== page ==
What happens when the same voices meet in the same room discussing the same issues? Not much difference. What happens when you strategically select a team of folks from different backgrounds from different communities with different perspectives? Creative forward-thinking approaches. Diversity is critical to effective change-making, and it is no different in the design industry. In college, one of the professors had their interior architecture students travel around campus exclusively using a wheelchair. Their journeys were enlightening and highlighted challenges that could have been avoided with some thoughtful design. As able-bodied designers, it is easy to overlook hurdles because we are not accustomed to overcoming them. Good designers have empathy which allows them to walk their spaces through different perspectives to deliver heightened user experiences.
Beyond accessible spaces, designers must consider an array of different end users. How do you design for someone with a past traumatic experience? Perhaps you consider visibility of entrances throughout the space to provide a sense of security. Human behavior tells us that most people feel at ease when sitting in a restaurant facing the door – we don’t like our backs exposed to the potential sneak-up. Have I ever been in a restaurant where someone snuck up on me, no, but instinctually, I feel better if I have better sightlines of my surroundings. All this to say, we try to consider solutions from every angle, but often, the winning strategy is to work with professionals different than yourself to thoroughly (and efficiently) work through the problem.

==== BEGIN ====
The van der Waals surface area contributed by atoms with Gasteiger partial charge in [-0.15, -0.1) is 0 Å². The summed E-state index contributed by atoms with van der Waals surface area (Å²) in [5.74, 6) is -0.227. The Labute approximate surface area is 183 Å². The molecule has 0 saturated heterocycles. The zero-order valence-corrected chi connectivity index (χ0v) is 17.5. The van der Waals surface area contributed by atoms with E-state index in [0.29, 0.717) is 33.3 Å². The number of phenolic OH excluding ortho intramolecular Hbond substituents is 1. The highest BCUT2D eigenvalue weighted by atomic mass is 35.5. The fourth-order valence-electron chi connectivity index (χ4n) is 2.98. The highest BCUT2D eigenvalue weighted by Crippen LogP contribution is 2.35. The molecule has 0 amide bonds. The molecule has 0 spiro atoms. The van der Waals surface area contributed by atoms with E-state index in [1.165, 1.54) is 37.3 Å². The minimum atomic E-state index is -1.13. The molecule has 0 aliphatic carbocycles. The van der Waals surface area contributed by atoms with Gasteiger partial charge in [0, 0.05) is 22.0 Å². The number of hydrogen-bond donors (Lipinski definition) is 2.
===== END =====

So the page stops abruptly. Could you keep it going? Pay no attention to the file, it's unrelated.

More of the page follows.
Including multiple voices provides a variety of perspectives necessary to evaluate design solutions that work for most people interacting with the designed space. Often in school, a solution was sitting right in front of me, but it took a quick conversation with a classmate that illuminated what was there the whole time. When you collaborate with people different than you, the likelihood of disagreements can increase because you come from different backgrounds and may come to the table with different priorities. While challenging, this conflict can be beneficial to outcome. It’s important to understand our differences and keep an open mind remembering that ultimately, we have the same goal: to deliver quality projects and protect the health, safety, and welfare of the public.
Architects and engineers have worked together throughout history to orchestrate beautiful integrations of systems to create seamless experiences. These successes could not have been achieved without collaboration and working through differing perspectives and opinions. I’ve heard architects described as “jack of all trades and master of none,” and to some degree, this is accurate. We can’t specialize in every market and every aspect of the design-build process, so we have a general understanding and rely on those that specialize.
Furthermore, considering the diversity of your team’s race, age, gender, etc. strengthens the team’s ability to consider multiple perspectives and approach the design from many angles.
I’ll leave you with one final example: my husband and I assembling an entertainment center together. We were both looking at the same pieces and same instructions and both understood the assembly differently. I’m happy to report that the tv stand was successfully assembled, is still standing, and while it was touch-and-go a few times, our marriage remains intact!
Since graduating from Kansas State in 2012, Liz has gained experience from a variety of fields within the building industry. From drafting at a metal building manufacturer to working at architecture firms to assisting a real estate broker/developer, she has always had a passion for influencing the built environment. As a designer at Schemmer, Liz enjoys learning new things and refining her skills with help from other licensed professionals. She is pursuing an architectural license and hopes to continue to shape the spaces and places around her in a positive way.